At this point in the story, one is reminded of moments in salvation history where a privilege given by God to a place or to a person is withdrawn and given to another. This is the case of Shiloh and King Saul. Shiloh was the resting place of the Ark of the Covenant until it was transferred to David's Jerusalem. King Saul enjoyed the privilege of God's election until that privilege was taken away from him and given to David. The vineyard will be "let out to other tenants..." In Romans 9-11 we find Paul explaining why the Jews have ceased to be the People of God since the privilege has been given to the Church. The parable in Mt. 21:33-46 intimates why: in killing the owner's son and wanting to inherit the vineyard for themselves, the tenants were revealing their evil intent towards the owner. They too wanted him killed so that they can have his property. The graphic illustration of hatred towards the owner is first acted out against his son. Isn't it that to accept Jesus is to accept the One Who Sent Him? So conversely, anyone who hates Jesus, hates the Father. In this story of the Tenants of the Vineyard, the story of Israel's rejection of God's Messiah is actually presaged. And the Pharisees and chief priests understood it quite clearly! (cf. 45-46)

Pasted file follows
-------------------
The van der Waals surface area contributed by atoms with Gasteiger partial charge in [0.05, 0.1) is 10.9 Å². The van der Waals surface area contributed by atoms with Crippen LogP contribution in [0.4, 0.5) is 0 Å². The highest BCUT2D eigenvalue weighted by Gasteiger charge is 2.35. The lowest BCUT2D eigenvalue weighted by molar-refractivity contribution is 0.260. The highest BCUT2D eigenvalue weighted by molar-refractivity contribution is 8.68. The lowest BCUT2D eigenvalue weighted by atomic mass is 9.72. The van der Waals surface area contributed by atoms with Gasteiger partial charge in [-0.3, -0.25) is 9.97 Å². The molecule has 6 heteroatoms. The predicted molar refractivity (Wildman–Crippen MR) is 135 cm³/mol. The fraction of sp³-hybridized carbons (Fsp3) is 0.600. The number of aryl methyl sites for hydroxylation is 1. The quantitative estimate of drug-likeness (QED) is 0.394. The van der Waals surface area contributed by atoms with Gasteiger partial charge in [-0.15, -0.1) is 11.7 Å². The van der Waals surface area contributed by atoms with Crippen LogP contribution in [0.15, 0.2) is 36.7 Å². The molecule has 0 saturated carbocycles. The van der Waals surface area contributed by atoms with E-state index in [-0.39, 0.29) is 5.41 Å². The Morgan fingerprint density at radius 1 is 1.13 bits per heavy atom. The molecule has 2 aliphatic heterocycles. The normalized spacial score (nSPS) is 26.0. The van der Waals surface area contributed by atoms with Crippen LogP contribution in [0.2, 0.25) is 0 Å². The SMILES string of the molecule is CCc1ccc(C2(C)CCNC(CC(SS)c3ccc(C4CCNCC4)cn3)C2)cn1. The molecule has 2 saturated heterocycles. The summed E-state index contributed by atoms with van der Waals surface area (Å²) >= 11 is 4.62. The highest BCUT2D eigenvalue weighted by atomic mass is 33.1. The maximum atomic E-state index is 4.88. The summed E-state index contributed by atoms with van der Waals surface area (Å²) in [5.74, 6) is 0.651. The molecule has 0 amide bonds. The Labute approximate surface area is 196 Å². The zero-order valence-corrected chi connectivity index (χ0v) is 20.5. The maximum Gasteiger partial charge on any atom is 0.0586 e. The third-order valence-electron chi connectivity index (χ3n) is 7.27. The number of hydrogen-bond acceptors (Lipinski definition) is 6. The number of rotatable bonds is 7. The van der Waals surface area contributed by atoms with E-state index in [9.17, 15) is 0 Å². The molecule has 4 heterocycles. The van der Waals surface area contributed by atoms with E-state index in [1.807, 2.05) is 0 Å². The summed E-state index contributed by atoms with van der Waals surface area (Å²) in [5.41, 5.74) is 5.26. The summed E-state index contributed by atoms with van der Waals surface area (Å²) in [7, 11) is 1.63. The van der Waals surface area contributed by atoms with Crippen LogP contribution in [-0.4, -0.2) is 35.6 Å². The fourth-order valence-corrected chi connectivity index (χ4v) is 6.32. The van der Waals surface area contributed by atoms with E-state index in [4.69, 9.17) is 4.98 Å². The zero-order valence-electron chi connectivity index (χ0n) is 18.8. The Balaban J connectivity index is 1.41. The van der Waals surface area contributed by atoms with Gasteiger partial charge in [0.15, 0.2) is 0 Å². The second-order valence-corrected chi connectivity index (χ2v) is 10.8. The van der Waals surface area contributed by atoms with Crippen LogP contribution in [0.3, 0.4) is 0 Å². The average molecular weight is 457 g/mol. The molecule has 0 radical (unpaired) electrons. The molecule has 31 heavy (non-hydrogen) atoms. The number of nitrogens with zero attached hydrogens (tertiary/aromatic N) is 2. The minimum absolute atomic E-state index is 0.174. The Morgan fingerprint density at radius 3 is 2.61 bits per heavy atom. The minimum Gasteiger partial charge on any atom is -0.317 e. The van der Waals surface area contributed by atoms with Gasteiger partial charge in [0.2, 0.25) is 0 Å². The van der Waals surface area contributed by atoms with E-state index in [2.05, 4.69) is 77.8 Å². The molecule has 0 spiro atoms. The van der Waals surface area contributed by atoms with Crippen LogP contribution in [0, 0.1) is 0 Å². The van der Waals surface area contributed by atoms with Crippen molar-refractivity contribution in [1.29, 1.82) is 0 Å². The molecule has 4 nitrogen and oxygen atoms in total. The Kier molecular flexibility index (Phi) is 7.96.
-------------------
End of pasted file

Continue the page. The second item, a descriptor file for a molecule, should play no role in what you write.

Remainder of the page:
That the story is about Christ's rejection is quite clear in v. 42 where Jesus quotes from Ps. 118:22-23:

The very stone which the builders rejected
has become the head of the corner
this was the Lord's doing
and it is marvelous in our eyes.

Early Christian preaching has used this passage to refer to the rejection of Jesus by his people and the subsequent vindication he receives from God in the resurrection (cf. Acts 4:11; 1 Pet 2:7) . A cornerstone is prepared for a new edifice. The mention of it in the context of the parable intimates points to Jesus as the cornerstone of a new building. And God Himself will make this happen. We know when it does happen: at the glorification of Christ.

The Fruits that will be Rendered Back

The parable mentions the fruits that will finally be made available to the owner of the vineyard once the proper changes are made. In Matthew, as in the Gospels, "fruit" is most often associated with righteousness, hence "fruits of righteousness" and conversely, "fruits of wickedness" Below are the occurences of the word "fruit" and "fruits" in Matthew's gospels. Note that it is only in the case of the fig tree that Jesus curses and the parable of the farmer, where the meaning of "fruit" is not moral; while in Mt. 26, the reference is to the wine of the Last Supper.: